Alfred Austin

(30 May 1835 – 2 June 1913 / Headingley)

To Arms! (Ii) - Poem by Alfred Austin

Now let the cry, ``To Arms! To Arms!''
Go ringing round the world;
And swift a wave-wide Empire swarms
Round Battleflag unfurled!
Wherever glitters Britain's might,
Or Britain's banner flies,
Leap up mailed myriads with the light
Of manhood in their eyes;
Calling from farmstead, mart, and strand,
``We come! And we! And we!
That British steel may hold the land,
And British keels the sea!''

From English hamlet, Irish hill,
Welsh hearths, and Scottish byres,
They throng to show that they are still
Sons worthy of their sires:
That what these did, we still can do,
That what they were, we are,
Whose fathers fought at Waterloo,
And died at Trafalgar!
Shoulder to shoulder see them stand,
Wherever menace be,
To guard the lordship of the land
And the Trident of the sea.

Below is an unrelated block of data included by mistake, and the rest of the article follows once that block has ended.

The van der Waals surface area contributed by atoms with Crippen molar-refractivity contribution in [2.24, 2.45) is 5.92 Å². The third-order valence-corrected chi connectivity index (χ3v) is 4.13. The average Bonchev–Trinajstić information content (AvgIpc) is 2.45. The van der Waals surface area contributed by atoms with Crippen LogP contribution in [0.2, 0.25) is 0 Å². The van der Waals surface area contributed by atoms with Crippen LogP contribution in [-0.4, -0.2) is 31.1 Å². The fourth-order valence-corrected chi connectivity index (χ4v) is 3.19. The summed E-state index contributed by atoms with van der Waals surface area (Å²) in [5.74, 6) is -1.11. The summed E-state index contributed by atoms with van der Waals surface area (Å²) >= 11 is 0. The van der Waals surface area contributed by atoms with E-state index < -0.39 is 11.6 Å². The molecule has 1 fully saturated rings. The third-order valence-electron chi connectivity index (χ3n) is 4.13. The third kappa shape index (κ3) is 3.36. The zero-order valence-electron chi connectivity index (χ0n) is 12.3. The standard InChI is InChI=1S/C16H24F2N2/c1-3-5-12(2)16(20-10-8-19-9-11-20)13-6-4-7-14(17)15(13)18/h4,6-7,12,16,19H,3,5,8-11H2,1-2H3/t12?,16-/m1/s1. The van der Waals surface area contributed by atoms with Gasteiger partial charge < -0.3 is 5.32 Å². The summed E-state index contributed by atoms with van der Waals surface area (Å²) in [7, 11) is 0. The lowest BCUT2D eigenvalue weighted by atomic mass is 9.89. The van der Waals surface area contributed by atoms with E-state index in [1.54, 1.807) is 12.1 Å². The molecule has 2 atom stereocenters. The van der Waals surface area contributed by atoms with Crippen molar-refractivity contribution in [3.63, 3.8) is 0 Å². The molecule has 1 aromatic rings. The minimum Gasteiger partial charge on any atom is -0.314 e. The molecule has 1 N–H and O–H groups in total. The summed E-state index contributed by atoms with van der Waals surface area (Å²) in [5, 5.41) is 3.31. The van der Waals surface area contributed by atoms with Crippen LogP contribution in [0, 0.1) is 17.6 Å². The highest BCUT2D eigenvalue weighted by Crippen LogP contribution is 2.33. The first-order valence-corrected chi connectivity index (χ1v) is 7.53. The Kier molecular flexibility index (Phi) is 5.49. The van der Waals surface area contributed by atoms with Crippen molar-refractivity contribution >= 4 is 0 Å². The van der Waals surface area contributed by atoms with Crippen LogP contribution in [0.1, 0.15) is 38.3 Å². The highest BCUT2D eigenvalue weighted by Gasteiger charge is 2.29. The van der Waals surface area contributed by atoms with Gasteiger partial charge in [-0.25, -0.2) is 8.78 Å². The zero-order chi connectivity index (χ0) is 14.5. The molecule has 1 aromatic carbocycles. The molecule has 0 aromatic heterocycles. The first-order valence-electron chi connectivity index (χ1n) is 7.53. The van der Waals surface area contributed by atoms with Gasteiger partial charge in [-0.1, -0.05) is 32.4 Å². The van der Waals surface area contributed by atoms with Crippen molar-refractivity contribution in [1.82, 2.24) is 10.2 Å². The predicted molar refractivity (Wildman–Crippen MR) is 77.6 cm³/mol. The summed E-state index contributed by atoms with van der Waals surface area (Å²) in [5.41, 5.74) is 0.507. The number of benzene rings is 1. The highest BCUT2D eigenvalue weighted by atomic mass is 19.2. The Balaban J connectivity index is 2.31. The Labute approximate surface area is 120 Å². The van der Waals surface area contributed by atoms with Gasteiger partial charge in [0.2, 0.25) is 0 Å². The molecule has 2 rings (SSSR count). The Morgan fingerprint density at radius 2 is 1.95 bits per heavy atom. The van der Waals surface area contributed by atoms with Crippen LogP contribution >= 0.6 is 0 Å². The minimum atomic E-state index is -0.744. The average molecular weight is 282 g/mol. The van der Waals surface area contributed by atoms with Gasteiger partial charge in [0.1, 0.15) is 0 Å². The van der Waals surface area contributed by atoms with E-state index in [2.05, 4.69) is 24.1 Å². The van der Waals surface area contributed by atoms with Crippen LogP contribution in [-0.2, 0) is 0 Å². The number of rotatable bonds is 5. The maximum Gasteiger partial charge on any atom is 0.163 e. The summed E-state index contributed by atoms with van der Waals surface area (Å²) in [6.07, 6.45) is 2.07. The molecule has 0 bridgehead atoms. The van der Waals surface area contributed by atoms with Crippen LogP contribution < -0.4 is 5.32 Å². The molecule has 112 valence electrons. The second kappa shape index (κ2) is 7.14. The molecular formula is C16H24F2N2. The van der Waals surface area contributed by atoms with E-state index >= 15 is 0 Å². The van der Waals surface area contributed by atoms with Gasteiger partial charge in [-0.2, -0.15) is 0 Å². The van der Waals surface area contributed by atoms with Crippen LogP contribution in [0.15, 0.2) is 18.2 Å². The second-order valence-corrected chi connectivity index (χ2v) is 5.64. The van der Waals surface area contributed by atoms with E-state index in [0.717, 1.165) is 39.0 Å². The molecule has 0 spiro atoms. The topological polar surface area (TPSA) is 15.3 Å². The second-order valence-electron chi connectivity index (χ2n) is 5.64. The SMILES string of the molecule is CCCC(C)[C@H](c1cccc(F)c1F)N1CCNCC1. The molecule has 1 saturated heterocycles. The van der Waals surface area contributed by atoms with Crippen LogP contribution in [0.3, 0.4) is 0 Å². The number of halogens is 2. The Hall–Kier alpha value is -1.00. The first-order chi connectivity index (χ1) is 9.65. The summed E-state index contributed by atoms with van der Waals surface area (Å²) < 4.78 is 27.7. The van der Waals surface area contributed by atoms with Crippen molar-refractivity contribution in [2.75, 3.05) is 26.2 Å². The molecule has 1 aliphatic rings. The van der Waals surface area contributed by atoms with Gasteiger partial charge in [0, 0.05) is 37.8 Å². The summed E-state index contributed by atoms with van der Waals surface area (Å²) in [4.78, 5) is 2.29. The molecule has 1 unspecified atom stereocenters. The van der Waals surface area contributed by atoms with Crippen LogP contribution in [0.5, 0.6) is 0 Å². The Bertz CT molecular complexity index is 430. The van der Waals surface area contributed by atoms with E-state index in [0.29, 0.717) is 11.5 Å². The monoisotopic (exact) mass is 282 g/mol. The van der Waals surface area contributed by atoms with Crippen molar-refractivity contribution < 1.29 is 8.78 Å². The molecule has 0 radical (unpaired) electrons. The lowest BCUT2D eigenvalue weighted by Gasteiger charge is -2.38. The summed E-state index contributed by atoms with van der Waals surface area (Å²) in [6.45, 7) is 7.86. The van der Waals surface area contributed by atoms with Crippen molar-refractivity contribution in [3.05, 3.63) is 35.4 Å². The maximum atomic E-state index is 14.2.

Nor in the parent Isle alone
Spring squadrons from the ground;
Canadian shore and Austral zone
With kindred cry resound:
``From shimmering plain and snow-fed stream,
Across the deep we come,
Seeing the British bayonets gleam,
Hearing the British drum.
Foot in the stirrup, hilt in hand,
Free men, to keep men free,
All, all will help to hold the land
While England guards the sea!''

Comrades in arms, from every shore
Where thundereth the main,
On to the front they press and pour
To face the rifles' rain;
To force the foe from covert crag,
And chase them till they fall,
Then plant for ever England's Flag
Upon the rebel wall!
What! Wrench the Sceptre from her hand,
And bid her bow the knee!
Not while her Yeomen guard the land,
And her ironclads the sea!


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Poem Submitted: Thursday, April 8, 2010



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